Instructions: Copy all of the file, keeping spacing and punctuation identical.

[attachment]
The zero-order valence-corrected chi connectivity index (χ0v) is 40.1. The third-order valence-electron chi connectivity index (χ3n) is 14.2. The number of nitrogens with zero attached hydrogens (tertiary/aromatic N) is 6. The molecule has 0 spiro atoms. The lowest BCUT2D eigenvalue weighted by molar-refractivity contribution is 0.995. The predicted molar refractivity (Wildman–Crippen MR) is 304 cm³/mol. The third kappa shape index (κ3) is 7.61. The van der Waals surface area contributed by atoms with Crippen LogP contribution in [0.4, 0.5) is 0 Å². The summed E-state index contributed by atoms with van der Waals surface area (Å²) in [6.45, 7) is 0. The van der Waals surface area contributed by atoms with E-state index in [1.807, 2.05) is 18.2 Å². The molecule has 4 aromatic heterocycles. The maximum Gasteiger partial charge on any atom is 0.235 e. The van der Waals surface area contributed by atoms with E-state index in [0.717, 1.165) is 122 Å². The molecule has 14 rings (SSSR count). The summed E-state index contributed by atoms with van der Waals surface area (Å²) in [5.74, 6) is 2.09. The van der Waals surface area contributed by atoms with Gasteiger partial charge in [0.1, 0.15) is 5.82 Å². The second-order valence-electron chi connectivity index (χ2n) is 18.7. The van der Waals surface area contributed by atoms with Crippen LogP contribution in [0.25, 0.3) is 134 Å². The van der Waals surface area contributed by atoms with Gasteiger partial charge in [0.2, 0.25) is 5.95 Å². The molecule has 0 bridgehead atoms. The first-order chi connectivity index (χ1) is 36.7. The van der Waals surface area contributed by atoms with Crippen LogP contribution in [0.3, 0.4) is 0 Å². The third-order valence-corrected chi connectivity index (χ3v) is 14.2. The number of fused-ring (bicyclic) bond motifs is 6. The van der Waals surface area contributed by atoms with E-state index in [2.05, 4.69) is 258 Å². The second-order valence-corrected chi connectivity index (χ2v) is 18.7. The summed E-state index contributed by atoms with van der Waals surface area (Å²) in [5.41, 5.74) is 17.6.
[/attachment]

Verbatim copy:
The zero-order valence-corrected chi connectivity index (χ0v) is 40.1. The third-order valence-electron chi connectivity index (χ3n) is 14.2. The number of nitrogens with zero attached hydrogens (tertiary/aromatic N) is 6. The molecule has 0 spiro atoms. The lowest BCUT2D eigenvalue weighted by molar-refractivity contribution is 0.995. The predicted molar refractivity (Wildman–Crippen MR) is 304 cm³/mol. The third kappa shape index (κ3) is 7.61. The van der Waals surface area contributed by atoms with Crippen LogP contribution in [0.4, 0.5) is 0 Å². The summed E-state index contributed by atoms with van der Waals surface area (Å²) in [6.45, 7) is 0. The van der Waals surface area contributed by atoms with E-state index in [1.807, 2.05) is 18.2 Å². The molecule has 4 aromatic heterocycles. The maximum Gasteiger partial charge on any atom is 0.235 e. The van der Waals surface area contributed by atoms with E-state index in [0.717, 1.165) is 122 Å². The molecule has 14 rings (SSSR count). The summed E-state index contributed by atoms with van der Waals surface area (Å²) in [5.74, 6) is 2.09. The van der Waals surface area contributed by atoms with Gasteiger partial charge in [0.1, 0.15) is 5.82 Å². The second-order valence-electron chi connectivity index (χ2n) is 18.7. The van der Waals surface area contributed by atoms with Crippen LogP contribution in [0.25, 0.3) is 134 Å². The van der Waals surface area contributed by atoms with Gasteiger partial charge in [0.2, 0.25) is 5.95 Å². The molecule has 0 bridgehead atoms. The first-order chi connectivity index (χ1) is 36.7. The van der Waals surface area contributed by atoms with Crippen LogP contribution in [0.3, 0.4) is 0 Å². The third-order valence-corrected chi connectivity index (χ3v) is 14.2. The number of fused-ring (bicyclic) bond motifs is 6. The van der Waals surface area contributed by atoms with E-state index in [2.05, 4.69) is 258 Å². The second-order valence-corrected chi connectivity index (χ2v) is 18.7. The summed E-state index contributed by atoms with van der Waals surface area (Å²) in [5.41, 5.74) is 17.6.